Donahue agrees there are opportunities for both universities.

“MSU has engineering students going to Australia, but they typically just take courses that don't apply in their major,” Donahue said. “But with USQ, we have courses that would meet the core requirements for most engineering students, so they won't have to miss out on engineering courses that are only taught once a year here.”

Donahue credits Scobie and his efforts to bring the partnership to life.

“A lot of time MOUs get signed by both parties and they end up just sitting on a shelf somewhere, but I think Michael being here and interacting with people as a representative of USQ will make the MOU feel more real to people here,” Donahue said.

Unfortunately after his six-month learning experience at MSU, Scobie returned home in January to a country facing a severe national disaster. Australian bush fires burned across more than 45 million acres of land, claiming the lives of more than 30 people and as many as one billion animals. The fires came at a time of record drought across the country.

“While we have bushfire season each year, usually just before cyclone season, this (year) was unprecedented,” Scobie said. “We drove from the airport out to our farm in smoke, haze and heat. Our valley has not been directly impacted by the fires, but the landscape is screaming. It is hot and dry and windy. The perfect conditions for bushfires. We have a fire fighting pump connected to our swimming pool – just in case.”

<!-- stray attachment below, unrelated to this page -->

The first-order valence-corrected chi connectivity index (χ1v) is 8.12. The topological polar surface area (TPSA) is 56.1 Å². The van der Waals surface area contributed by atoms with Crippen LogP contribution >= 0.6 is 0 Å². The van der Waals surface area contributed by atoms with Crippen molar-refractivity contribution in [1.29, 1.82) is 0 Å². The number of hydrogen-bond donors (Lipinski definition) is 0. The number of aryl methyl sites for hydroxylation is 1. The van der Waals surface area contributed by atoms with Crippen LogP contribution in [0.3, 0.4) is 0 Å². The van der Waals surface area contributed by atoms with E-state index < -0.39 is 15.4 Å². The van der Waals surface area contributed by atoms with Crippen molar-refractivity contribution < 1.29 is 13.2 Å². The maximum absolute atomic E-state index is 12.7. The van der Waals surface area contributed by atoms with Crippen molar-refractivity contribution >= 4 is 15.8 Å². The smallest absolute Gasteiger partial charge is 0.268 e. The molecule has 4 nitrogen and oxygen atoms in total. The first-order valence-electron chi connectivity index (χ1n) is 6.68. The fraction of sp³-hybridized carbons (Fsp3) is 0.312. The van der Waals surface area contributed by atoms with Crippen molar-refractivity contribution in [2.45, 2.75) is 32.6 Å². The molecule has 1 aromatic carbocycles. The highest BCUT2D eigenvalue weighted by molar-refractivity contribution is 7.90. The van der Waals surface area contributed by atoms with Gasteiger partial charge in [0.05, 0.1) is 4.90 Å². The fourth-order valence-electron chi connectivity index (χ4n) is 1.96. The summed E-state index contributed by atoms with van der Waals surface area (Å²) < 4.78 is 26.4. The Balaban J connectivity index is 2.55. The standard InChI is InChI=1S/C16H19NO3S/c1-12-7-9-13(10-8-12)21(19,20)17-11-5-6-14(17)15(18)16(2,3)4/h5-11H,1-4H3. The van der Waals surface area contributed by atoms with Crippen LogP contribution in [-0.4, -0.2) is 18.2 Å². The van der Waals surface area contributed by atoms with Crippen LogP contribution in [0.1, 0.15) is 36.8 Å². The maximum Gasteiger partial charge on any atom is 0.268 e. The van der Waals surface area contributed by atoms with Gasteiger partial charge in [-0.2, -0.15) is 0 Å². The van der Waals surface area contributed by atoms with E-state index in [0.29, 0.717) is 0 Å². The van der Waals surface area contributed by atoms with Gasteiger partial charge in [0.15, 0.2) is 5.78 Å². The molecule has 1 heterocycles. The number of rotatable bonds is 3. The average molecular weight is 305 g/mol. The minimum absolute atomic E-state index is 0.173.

The fires have since been contained, but the impact will last for generations.

Scobie plans to continue his research and outreach programs in southern Asia as he works to complete his Ph.D. Donahue said seeing Scobie finish his program -- expected in 2022 -- will be fulfilling, especially as a member of his doctoral committee.

“It will mean quite a lot to see (Scobie’s Ph.D.) come to fruition like Steve wanted it to,” he said. “I've gained a lot of respect for Michael. He has really good ideas, and he has gained a lot of confidence in his abilities. His irrigation collaborators at MSU have all told me that they have learned a lot from him, particularly how to improve their approach to irrigation research and outreach.”